February 19, 2015
Purchasing a new furnace should be based on energy efficiency and price.
The energy efficiency of new furnaces available in the market is forty percent better compared to that of old furnaces. Energy efficient furnaces can cover their own expenses within a few years and helps homeowners save money.
Understanding Energy Efficiency
The fuel utilization efficiency rating is the first thing to check as it shows the percentage of fuel converted into heat. Ratings of modern furnaces are between 78 percent and 96 percent. The Consortium for Energy Efficiency (CEE) and the Energy Star label should also be checked. These require an efficiency of at least 90 percent. It allows homeowners to become eligible for a tax credit of at least $1,500 up to around 30 percent of the price and installation cost of the furnace. Additional rebates may also be available for CEE-approved models.
Increasing Efficiency of Furnaces
Furnaces with an efficiency rating of over 90 percent are capable of condensing and reusing water vapor, allowing them to save fuel. Energy can also be saved by using variable speed fan motors. These upgrades can make a furnace quite expensive, so they are practical only when the furnace is used in exceptionally cold locations. Energy and cost savings may become insignificant in areas with milder climates. It is important to select an appropriately-sized furnace. An oversized furnace is not energy efficient, is noisy, and deteriorates faster. Furnaces should be installed in well-insulated and well-conditioned locations with space suitable for airflow and access.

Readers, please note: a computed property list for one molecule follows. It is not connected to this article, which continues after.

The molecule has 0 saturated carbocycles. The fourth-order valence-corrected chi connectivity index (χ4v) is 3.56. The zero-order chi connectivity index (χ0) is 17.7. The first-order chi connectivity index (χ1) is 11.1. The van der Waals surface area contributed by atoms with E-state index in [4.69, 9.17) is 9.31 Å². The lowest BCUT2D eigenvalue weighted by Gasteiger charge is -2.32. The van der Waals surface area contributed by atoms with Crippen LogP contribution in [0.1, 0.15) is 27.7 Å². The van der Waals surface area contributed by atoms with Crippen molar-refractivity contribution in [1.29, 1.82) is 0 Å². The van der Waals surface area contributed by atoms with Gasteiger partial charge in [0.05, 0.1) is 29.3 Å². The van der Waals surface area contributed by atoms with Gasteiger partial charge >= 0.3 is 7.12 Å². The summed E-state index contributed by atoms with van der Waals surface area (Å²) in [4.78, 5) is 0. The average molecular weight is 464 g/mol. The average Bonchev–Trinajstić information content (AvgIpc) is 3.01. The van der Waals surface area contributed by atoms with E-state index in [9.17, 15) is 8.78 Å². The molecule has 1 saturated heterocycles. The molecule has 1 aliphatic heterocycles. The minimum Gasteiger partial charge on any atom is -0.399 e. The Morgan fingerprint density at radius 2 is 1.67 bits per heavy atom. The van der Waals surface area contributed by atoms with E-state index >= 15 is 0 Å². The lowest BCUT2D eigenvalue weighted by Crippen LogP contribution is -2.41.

• Wood pellet furnaces are capable of burning biomass efficiently. These furnaces are perfect for rural homes with a good supply of biomass and wood pallets but have no access to heating oil or natural gas lines. However, pellet furnaces produce more pollution compared to other furnaces and are not as cost-effective.
• Electric furnaces are capable of reaching 100 percent efficiency. However, they are costly to maintain due to the high cost of electricity. Since conventional coal-fired electric plants are 30 percent efficient, directly converting natural gas into heat is more environment-friendly.
• Solar-powered electric furnaces are the best way to use electricity in producing heat. However, the solar arrays used for these furnaces are costly. Backup power is also necessary since sunlight may be in short supply during the winter when heat is needed the most.
• Geothermal furnaces are highly-efficient renewable options offering zero emissions. They extract underground heat that is inside the house. While they are free, the initial cost of installing one may be prohibitive.
St. Louis Furnace Installation
Highly-efficient furnaces can pay for themselves after a short period of time, which reduces utility expenses. Furnaces using renewable resources are also appealing options in certain areas or situations. Call Scott-Lee Heating Company at (314) 200-0788 to decide on the best furnace for your needs.